BROOKLYN, Mich. -- There's a lot of talk in NASCAR this year about first-time winners qualifying for the Chase for the Sprint Cup.
The Quicken Loans 400 at Michigan International Speedway instead produced the season's first three-time winner.
To the surprise of no one, Hendrick Motorsports' Jimmie Johnson is the first Cup driver to affix three of the treasured "2014 Win" stickers to his car. Well, maybe it is a bit of a surprise; as April drew to a close, people were already asking "What's wrong with the 48?" questions after Johnson failed to post a victory in the season's first 10 events.
Now those same people are singing a different tune. With his relatively unchallenged win Sunday at Michigan, the six-time Sprint Cup Series champion has now won three of the last four races. Hendrick Motorsports has won five races in a row, and Jeff Gordon, Johnson and Dale Earnhardt Jr. rank 1-2-3 in the point standings.
MIS was one of only five tracks where Johnson hadn't won a Cup race prior to Sunday. The way he and his Kobalt Tools Chevrolet are running, the competition had better look out at the remaining four: Kentucky, Watkins Glen, Chicagoland and Homestead.
The foundation of his Michigan breakthrough was rock-solid strategy by crew chief Chad Knaus. Johnson was the first driver to make his final pit stop, on Lap 165 of 200, and he watched as car after car in front of him pitted down the stretch until finally he was at the front of the field with 11 laps to go.
He won at a canter by 1.21 seconds over frustrated pole winner Kevin Harvick.
"We had figured out every way to lose this race," Johnson said after winning at Michigan for the first time in 25 tries. "And today we were able to get it done.
"We really were in a win-win situation," he added. "Those guys still had to come to pit road to make it to the end. Once I got an idea of how the race was unfolding, I knew we were in the catbird seat and were able to take advantage of it. When it came down to strategy in the end, which we all knew it would at Michigan, Chad nailed the strategy."
The race featured eight cautions but, crucially, only one in the final 73 laps. Having pitted his driver on Lap 125, Knaus kept Johnson on track during the final caution from Laps 149 to 152, while Harvick and others pitted.
Those drivers lost track position yet would still be required to make the same number of stops to get to the finish as Johnson.
"We felt like we know what we wanted to do going into the event, but you just didn't know what was going to happen," Knaus said. "We were able to pass some cars, which I don't think a lot of people were able to do today, and that put us in position to make some things happen.
"We had one restart where we fell back to about seventh, so we had to exploit the pit strategy rather than just rely on a fast race car," he added. "The fast car actually showed up, and we were able to make the whole thing happen. A lot of years here we've been close to winning here but we haven't been able to pull it off, so I'm really happy for Jimmie."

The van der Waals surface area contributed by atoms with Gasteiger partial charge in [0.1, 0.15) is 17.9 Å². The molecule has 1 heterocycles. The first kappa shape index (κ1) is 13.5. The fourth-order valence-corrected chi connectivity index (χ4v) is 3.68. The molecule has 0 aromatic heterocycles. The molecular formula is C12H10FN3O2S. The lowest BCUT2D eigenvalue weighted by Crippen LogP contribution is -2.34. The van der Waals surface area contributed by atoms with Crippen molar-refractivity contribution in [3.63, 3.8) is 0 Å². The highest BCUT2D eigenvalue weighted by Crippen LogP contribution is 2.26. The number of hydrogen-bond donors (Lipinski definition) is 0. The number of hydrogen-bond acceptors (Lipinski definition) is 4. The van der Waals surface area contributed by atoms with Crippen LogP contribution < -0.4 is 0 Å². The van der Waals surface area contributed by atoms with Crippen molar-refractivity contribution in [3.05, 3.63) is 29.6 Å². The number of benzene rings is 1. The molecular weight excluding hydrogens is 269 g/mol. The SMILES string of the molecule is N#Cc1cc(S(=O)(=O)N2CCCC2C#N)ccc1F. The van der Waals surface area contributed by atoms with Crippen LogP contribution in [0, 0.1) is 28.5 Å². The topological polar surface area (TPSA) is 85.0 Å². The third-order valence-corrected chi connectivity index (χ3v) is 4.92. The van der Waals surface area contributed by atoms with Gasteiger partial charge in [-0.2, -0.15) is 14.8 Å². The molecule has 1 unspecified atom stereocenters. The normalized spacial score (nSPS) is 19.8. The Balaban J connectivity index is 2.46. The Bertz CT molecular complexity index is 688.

Johnson admitted that he does listen to fan and media chatter about tracks where he hasn't won.
At Michigan, he has run out of fuel four times, including twice while leading on the last lap. He's also suffered three engine failures over the years.
We had one restart where we fell back to about seventh, so we had to exploit the pit strategy rather than just rely on a fast race car. The fast car actually showed up, and we were able to make the whole thing happen. A lot of years here we've been close to winning here but we haven't been able to pull it off, so I'm really happy for Jimmie." -- Crew chief Chad Knaus
But Sunday, nothing went wrong and JJ duly checked Michigan off his to-do list.
"It really is a big deal, but it wasn't until I really got close, down to the last few tracks, that I started thinking about it," he said. "I think Gordon has just one left, so I'm envious of that position. It would be so cool to get down to one track, so maybe we can get there."
To listen to Knaus, you'd think that Johnson just scored his first Cup race win, not his 69th. Despite being the most successful NASCAR team of the past decade, Knaus believes the best is yet to come from Johnson and his group.
"I still think we have a long way to go," he said. "We haven't been as fast as we want to be on a consistent basis, and we still have to qualify better. We're operating well, but we're just missing a little bit. We're not exactly where we want to be.
"There have been a lot of circumstances along the way that have helped us get these victories," he continued. "There are some cars that are maybe a little bit faster than us that have had some unfortunate situations, and we've been able to capitalize on that. We're going to keep digging hard."
That thought was echoed by Johnson.
"We're working our guts out to make our cars faster," said the six-time champion. "We need to keep working hard, and hopefully when the Chase comes around, we have to hope we can put together the kind of stretch we just had. I think our worst race in four events is sixth.
"Some years, I think we peaked too early," he added. "This year, there are so many options with the rules package that we haven't explored everything yet. I still feel like there is a lot to learn about this car, and I don't think we've peaked too soon."